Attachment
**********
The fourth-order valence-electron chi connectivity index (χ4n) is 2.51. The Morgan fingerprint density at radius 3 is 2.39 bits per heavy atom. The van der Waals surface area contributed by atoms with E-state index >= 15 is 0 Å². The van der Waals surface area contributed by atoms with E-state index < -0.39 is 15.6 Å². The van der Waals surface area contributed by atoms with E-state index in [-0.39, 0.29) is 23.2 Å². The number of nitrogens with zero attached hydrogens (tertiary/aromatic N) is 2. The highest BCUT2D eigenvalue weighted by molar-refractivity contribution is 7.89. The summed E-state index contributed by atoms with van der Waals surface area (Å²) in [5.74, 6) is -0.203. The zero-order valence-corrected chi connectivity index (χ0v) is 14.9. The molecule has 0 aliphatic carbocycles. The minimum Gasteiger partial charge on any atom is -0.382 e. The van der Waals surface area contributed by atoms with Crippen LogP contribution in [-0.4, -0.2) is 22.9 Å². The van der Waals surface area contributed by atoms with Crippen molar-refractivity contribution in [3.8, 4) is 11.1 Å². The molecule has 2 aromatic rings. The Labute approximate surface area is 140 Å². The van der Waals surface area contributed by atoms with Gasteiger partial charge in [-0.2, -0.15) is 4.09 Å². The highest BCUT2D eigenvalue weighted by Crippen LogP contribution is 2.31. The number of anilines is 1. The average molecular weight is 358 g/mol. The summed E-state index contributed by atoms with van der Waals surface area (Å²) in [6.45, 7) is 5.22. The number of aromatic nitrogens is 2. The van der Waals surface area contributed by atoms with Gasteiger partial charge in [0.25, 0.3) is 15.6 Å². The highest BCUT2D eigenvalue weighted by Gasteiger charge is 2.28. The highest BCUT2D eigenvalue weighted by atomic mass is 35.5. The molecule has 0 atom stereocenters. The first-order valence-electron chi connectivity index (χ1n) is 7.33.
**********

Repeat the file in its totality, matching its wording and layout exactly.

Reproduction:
The fourth-order valence-electron chi connectivity index (χ4n) is 2.51. The Morgan fingerprint density at radius 3 is 2.39 bits per heavy atom. The van der Waals surface area contributed by atoms with E-state index >= 15 is 0 Å². The van der Waals surface area contributed by atoms with E-state index < -0.39 is 15.6 Å². The van der Waals surface area contributed by atoms with E-state index in [-0.39, 0.29) is 23.2 Å². The number of nitrogens with zero attached hydrogens (tertiary/aromatic N) is 2. The highest BCUT2D eigenvalue weighted by molar-refractivity contribution is 7.89. The summed E-state index contributed by atoms with van der Waals surface area (Å²) in [5.74, 6) is -0.203. The zero-order valence-corrected chi connectivity index (χ0v) is 14.9. The molecule has 0 aliphatic carbocycles. The minimum Gasteiger partial charge on any atom is -0.382 e. The van der Waals surface area contributed by atoms with Crippen LogP contribution in [-0.4, -0.2) is 22.9 Å². The van der Waals surface area contributed by atoms with Crippen molar-refractivity contribution in [3.8, 4) is 11.1 Å². The molecule has 2 aromatic rings. The Labute approximate surface area is 140 Å². The van der Waals surface area contributed by atoms with Gasteiger partial charge in [-0.2, -0.15) is 4.09 Å². The highest BCUT2D eigenvalue weighted by Crippen LogP contribution is 2.31. The number of anilines is 1. The average molecular weight is 358 g/mol. The summed E-state index contributed by atoms with van der Waals surface area (Å²) in [6.45, 7) is 5.22. The number of aromatic nitrogens is 2. The van der Waals surface area contributed by atoms with Gasteiger partial charge in [0.25, 0.3) is 15.6 Å². The highest BCUT2D eigenvalue weighted by Gasteiger charge is 2.28. The highest BCUT2D eigenvalue weighted by atomic mass is 35.5. The molecule has 0 atom stereocenters. The first-order valence-electron chi connectivity index (χ1n) is 7.33.